Why I’m not Watching The Flash (or “How Network TV Shows Have Lost Their Glory”)

Is anyone out there watching The Flash? I feel like I should be but I just can’t get into it for one good reason: I HATE monster of the week shows. Can’t stand them. It’s why I couldn’t get into Smallville. Same reason why I checked out of Arrow even though I’ve been told one of my favorite actors John Barrowman is the villain.

I’m probably going to start watching it because I think they’ll be introducing the Reverse-Flash soon. But the few episodes to which I’ve tuned in (my wife watches it religiously so she’ll tell me when Reverse Flash shows up). It looks like he might actually be showing up this Tuesday, at least from a teaser poster that was released:

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And I’ll be honest: The Reverse Flash looks pretty epic. I’ll definitely be tuning in to see that. But what kills The Flash for me, and what kills pretty much every show like it on network television right now, is the format.

“Monster of the Week” is the Lowest Bar for Television Writing

Its why I stopped watching The X-Files. Its why I stopped watching Marvel’s Agents of Shield, its why Dollhouse wasn’t good until the latter half of the second season: Monster of the week format is just bad writing.

Monster of the week format is designed so that viewers won’t be lost when they pick the show up in the middle. I get that. And in the 90’s, back when you had to wait until the network condescended to show a re-run or when the season came out on VHS there wasn’t anything you could really do about that problem.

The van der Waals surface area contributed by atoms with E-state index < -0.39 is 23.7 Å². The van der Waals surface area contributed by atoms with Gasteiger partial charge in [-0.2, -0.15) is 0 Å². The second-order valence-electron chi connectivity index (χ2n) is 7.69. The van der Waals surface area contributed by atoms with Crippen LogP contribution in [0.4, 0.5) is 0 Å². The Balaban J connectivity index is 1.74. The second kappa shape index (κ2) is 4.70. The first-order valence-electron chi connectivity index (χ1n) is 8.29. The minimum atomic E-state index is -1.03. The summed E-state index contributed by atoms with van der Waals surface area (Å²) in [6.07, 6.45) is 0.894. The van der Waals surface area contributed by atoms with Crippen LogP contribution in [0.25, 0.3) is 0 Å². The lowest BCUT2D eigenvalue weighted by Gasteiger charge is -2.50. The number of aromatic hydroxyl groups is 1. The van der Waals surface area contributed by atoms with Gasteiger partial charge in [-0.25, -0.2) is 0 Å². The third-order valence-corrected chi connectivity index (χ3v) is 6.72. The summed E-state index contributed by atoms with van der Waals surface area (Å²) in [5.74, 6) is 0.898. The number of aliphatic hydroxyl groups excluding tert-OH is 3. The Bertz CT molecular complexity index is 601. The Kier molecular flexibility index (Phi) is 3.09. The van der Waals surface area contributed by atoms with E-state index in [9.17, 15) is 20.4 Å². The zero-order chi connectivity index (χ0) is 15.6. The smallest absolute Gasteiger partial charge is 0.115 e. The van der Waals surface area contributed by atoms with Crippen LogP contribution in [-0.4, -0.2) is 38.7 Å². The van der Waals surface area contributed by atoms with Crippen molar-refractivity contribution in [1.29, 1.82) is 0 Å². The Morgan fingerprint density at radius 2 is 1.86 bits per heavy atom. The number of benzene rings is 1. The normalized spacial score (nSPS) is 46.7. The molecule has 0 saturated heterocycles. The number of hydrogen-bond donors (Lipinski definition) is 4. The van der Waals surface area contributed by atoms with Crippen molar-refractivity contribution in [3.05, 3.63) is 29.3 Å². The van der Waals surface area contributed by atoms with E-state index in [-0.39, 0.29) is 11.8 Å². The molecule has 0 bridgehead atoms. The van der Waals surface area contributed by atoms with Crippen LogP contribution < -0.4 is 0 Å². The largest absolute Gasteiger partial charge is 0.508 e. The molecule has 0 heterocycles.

A serial based show (like Mad Men, Battlestar Galactica, Breaking Bad, Game of Thrones) needs to be watched in order for you to really understand what’s going on. Come in during the middle of the series and you’ll be lost most of the time, and honestly you won’t want to finish watching the show if you’re lost. That’s not happening with The Flash. I already know the premise (and I LOVE the fact that they introduced The Reverse Flash in the pilot, think the yellow and red flashes and then read the comics). I’ve skipped about 3/4 of the episodes and each time I sit down with my wife I am not lost at all. Barry is super fast, he needs to stop this villain. I get it.

But the issue is that I don’t care about the monster of the week. It doesn’t have a lasting imprint on the storyline most of the time (Marvel’s Agents of S.H.I.E.L.D. is an exception) and so I don’t really care what happens at the end of the episode.

Network Television Needs to Drop the 26 Episode Format

If you take a look at the best television shows across all formats (Network, Basic and Premium Cable, Netflix) you’ll see one thing: all of the absolute best shows (Game of Thrones, Mad Men, Breaking Bad, Battlestar Galactica, Sons of Anarchy) are typically between 10 and 13 episodes.